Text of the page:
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USS Doyle (DD-494/DMS-34)

The USS Doyle (DD-494/DMS-34) was a Gleaves class destroyer during World War II and a high speed minesweeper in the Korean War. Named for Richard Doyle (years of service 1803-1807), she was the only ship in the U.S. Navy to bear this name.

Construction

Built in Seattle, WA, by the Seattle-Tacoma Shipbuilding Company, Doyle was launched in March 1942, and commissioned in January 1943, under the command of Lieutenant Commander C. E. Boyd.

Naval History

From April 1943 through April 1944, Doyle performed as an escort in the Atlantic and fulfilled antisubmarine duties and training exercises. After a deployment in the Caribbean as an escort for aircraft carrier Bataan, Doyle sailed to reached Plymouth, England at the end of April 1944, to prepare for the invasion of Normandy. When D-Day arrived, Doyle provided gunfire support to the landing forces and rescued 37 survivors from two amphibious Landing Craft, Infantry, or LCI’s. After patrol duty, Doyle returned to Plymouth for a minor overhaul.

In August 1944, in preparation for the invasion of southern France, Doyle escorted a convoy to the combat zone and offered support for the landings. Throughout the invasion, Doyle escorted convoys from Naples and patrolled the waters off Marseilles. She arrived at New York in October for an overhaul.

After escorting several convoys to north Africa, Doyle arrived at Norfolk, Virginia in June 1945, for conversion to a high speed minesweeper and was reclassified DMS-34. Doyle sailed for the Pacific and arrived at Sasebo, Japan, for occupation duty and served as a flagship. After returning to San Francisco, in 1946, Doyle performed her duties throughout the Pacific up until April 1948. In 1950, Doyle supported United Nations efforts by escorting troop transports from Sasebo to Korea and protected aircraft carriers providing air support for the ground troops. She screened a precarious rescue involving 800 South Korean guerillas near Changea Dong. After overhauls at Sasebo in September 1950 and San Diego in March 1951, Doyle assisted with invasion and evacuation activities as well as mine-sweeping duties until the end of the war.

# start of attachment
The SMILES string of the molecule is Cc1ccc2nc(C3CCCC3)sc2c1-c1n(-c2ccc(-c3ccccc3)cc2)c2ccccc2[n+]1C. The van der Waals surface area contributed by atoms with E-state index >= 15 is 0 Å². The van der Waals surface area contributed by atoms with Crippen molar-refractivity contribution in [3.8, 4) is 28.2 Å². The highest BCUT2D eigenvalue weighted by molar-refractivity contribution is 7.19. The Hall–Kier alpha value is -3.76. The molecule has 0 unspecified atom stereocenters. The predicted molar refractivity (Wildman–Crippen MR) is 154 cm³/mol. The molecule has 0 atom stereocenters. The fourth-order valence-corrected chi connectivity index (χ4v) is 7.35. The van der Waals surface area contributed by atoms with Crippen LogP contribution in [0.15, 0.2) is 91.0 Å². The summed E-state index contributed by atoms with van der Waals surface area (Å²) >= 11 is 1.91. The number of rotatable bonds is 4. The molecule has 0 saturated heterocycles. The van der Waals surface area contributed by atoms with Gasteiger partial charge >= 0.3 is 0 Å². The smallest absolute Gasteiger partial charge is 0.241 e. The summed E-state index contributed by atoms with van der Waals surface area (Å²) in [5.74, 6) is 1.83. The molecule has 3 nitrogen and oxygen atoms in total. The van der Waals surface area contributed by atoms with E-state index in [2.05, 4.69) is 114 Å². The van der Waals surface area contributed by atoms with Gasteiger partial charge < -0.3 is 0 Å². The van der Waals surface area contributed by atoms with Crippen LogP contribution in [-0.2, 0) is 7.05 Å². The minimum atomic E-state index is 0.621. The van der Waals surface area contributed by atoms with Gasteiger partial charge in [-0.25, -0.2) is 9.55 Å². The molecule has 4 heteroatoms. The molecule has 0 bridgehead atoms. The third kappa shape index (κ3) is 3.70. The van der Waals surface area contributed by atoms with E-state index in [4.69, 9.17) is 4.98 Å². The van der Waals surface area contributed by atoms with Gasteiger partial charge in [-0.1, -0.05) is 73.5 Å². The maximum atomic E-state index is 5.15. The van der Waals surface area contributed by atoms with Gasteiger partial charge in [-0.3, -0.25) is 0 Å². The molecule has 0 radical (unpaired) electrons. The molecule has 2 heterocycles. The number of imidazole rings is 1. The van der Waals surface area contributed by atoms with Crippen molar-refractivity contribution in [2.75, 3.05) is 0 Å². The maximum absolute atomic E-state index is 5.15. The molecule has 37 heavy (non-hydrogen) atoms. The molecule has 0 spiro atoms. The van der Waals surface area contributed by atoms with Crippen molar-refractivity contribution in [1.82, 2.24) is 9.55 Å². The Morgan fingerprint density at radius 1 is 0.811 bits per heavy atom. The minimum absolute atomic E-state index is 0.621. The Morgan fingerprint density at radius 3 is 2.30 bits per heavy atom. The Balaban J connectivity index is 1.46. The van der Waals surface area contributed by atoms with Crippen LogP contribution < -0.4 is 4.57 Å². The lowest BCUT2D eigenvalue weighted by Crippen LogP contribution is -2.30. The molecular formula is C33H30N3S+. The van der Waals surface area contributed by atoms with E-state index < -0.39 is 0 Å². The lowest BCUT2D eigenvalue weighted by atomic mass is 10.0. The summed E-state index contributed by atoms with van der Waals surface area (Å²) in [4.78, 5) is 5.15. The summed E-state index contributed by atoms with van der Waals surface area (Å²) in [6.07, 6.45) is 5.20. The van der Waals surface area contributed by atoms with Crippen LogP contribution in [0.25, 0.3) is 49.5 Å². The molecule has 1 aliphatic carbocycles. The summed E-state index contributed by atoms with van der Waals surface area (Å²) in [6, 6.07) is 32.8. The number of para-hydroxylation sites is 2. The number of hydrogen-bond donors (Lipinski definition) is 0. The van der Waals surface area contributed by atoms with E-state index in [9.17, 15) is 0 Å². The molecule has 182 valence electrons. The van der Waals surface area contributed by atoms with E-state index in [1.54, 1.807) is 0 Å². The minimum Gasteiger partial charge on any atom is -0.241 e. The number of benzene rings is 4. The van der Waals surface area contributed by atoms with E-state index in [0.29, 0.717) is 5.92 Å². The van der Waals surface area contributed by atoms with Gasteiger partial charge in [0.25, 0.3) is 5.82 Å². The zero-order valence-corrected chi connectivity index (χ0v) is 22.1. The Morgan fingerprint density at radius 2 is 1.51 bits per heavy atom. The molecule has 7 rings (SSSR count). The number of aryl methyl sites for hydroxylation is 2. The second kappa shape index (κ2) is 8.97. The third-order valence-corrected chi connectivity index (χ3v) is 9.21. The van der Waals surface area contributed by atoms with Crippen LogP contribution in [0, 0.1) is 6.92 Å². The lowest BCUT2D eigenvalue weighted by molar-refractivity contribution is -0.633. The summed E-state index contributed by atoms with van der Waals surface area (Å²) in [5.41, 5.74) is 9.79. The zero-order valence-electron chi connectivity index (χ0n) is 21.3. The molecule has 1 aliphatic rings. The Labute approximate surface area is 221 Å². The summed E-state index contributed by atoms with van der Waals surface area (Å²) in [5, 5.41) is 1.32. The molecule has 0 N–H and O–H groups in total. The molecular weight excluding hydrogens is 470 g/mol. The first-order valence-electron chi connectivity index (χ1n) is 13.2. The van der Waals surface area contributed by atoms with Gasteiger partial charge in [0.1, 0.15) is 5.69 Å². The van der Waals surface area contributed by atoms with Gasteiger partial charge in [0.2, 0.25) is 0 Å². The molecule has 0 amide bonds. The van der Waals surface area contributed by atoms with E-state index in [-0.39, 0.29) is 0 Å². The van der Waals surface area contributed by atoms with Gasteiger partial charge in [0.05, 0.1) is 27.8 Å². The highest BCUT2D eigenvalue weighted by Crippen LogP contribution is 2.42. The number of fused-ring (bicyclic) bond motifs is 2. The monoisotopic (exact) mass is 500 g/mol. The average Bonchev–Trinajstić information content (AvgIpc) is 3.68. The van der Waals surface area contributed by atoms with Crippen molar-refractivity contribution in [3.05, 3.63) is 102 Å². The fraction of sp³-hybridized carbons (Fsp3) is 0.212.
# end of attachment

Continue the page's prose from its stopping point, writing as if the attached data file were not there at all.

Doyle spent 5 months in the Mediterranean during 1954 before being decommission and placed in reserve, May 1955. Doyle received two battle stars for World War II and six for Korean War service.

Asbestos Risk on the USS Doyle (DD-494)

Aboard civilian and naval craft like the USS Doyle, ACMs (asbestos-containing materials) could be found in many areas of the ship especially those that contained heavy machinery and thus required fireproof insulation. The engineering and power sections on Doyle utilized asbestos-containing materials to insulate conduits, to protect the ship's boilers, and to cover parts of the ship's engines and steam turbines. Although asbestos-containing materials were most commonly used in the engineering rooms, it was common to find them throughout the ship. Those serving on the USS Doyle faced a continual risk of asbestos exposure while on board.

Since being exposed to asbestos is the primary causal factor for malignant mesothelioma and asbestosis, there are legal options available for service men and women who have developed an asbestos disease after serving on board navy destroyers or other types of navy ships. Please take a minute to complete the request form on this page and we'll mail you an information kit, free of charge.

Sources

Sources

Dictionary of American Naval Fighting Ships (http://www.history.navy.mil/danfs/d5/doyle.htm) Retrieved 19 January 2011

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